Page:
Neurosurgeon Removes Live Worm From Woman’s Brain After Months With Mystery Symptoms CBC News

A neurosurgeon studying a woman's mysterious symptoms at an Australian hospital says she ripped a wriggling worm out of the patient's brain.

dr Hari Priya Bandi was performing a biopsy through a hole in the 64-year-old patient's skull at Canberra Hospital last year when she pulled out the three-inch parasite with forceps.

“I just thought, ‘What is this? It makes no sense. But it's alive and moving,'” Bandi was quoted as saying by The Canberra Times newspaper on Tuesday.

“It continued to move vigorously. We all felt a little bit sick,” Bandi added of her surgical team.

The specimen was the larval form of a roundworm native to Australia, previously not known to be a human parasite Ophidascaris robertsi. The worms are commonly found in carpet pythons.

VIEW | Shocking discovery:

WATCH: Doctors in Australia describe finding a live worm in a woman's brain

Doctors describe their shock at the removal of a live, 8-centimeter parasitic worm from a patient's brain in Australia

Bandi and Sanjaya Senanayake, an infectious disease doctor from Canberra, are authors of an article about the extraordinary medical case published in the latest edition the journal Emerging Infectious Diseases.

This is the first occurrence of such a parasite in a human, according to Senanayake, who said he was in the hospital in June last year when the worm was found.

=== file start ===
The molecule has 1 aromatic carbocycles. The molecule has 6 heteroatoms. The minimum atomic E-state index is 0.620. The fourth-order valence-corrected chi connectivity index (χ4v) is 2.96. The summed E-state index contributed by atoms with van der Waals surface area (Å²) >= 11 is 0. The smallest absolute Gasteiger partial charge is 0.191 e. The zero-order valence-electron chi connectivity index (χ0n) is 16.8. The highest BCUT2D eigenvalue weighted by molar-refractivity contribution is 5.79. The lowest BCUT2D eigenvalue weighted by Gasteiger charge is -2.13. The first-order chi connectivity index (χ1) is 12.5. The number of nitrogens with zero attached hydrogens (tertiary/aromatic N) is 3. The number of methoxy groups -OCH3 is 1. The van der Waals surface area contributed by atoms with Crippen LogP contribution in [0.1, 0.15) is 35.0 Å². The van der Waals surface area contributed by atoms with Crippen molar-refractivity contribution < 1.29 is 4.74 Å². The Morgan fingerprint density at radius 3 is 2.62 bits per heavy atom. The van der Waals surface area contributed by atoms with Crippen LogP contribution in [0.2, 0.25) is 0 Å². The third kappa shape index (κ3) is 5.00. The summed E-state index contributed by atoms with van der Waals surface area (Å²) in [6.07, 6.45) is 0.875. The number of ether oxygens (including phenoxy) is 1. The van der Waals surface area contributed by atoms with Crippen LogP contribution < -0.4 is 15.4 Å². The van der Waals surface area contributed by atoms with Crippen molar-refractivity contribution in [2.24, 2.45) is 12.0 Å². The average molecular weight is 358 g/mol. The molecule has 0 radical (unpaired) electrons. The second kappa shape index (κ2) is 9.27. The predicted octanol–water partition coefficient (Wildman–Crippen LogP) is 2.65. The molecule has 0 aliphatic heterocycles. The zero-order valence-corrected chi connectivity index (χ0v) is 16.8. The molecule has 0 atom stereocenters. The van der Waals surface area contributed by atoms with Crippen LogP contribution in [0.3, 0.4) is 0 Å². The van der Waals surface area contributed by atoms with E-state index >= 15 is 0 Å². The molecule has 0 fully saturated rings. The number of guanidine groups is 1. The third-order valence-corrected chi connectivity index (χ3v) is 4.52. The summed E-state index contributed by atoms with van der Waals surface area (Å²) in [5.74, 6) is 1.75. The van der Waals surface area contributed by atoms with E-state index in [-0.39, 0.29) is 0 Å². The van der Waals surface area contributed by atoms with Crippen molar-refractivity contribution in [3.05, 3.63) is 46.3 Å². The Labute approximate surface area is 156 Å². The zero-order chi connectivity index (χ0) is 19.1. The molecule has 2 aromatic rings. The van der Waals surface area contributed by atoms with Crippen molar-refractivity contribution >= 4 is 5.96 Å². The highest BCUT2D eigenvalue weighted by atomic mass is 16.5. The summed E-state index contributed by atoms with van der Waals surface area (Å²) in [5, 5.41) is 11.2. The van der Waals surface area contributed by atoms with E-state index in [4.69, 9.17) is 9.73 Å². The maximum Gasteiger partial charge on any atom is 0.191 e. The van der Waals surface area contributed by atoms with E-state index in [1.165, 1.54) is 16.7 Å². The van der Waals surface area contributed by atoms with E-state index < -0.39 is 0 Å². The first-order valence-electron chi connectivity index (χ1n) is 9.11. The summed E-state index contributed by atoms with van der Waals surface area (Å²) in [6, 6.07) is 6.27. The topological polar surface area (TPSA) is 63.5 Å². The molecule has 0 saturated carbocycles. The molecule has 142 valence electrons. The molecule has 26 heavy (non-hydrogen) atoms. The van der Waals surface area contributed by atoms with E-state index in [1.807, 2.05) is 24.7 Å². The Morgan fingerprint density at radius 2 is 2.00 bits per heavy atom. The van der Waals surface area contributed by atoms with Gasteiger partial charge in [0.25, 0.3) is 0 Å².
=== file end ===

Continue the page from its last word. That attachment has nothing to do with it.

“I got a call saying, ‘We have a patient with an infection problem. We just removed a live worm from this patient's brain,'” Senanayake told Australian Broadcasting Corp.

changes in their brain

In January 2021, the patient was admitted to her local hospital in the south-eastern state of New South Wales after suffering symptoms including abdominal pain, diarrhea, a dry cough and night sweats for three weeks.

She was initially treated but some of her symptoms persisted. Last year she was hospitalized again after suffering from forgetfulness and worsening depression for three months. Scans showed changes in her brain.

Senanayake said the brain biopsy would likely reveal a cancer or an abscess.

“This patient was being treated… for what we ultimately thought was a mysterious illness.” [an] “I had an immunological disorder because we couldn't find a parasite before, and then out of nowhere this big lump appeared in the front part of her brain,” Senanayake said.

A brain scan shows a white area at the front of the brain.
A magnetic resonance image of the patient's brain shows a lesion in the right frontal lobe where the worm was located. (Emerging infectious diseases)

“Suddenly, with [Bandi's] Tweezers, she's picking up this wriggling thing. “You and everyone in the operating room were absolutely stunned,” Senanayake added.

The eggs of the worms are often passed in the feces of snakes.

Small mammals then eat the feces and the life cycle continues while other snakes eat the mammals. The female lives near a carpet python habitat and often goes there to collect and cook spinach-like vegetation called warrigal greens.

Though she hasn't had direct contact with snakes, scientists believe she may have consumed the eggs from vegetation or through her contaminated hands.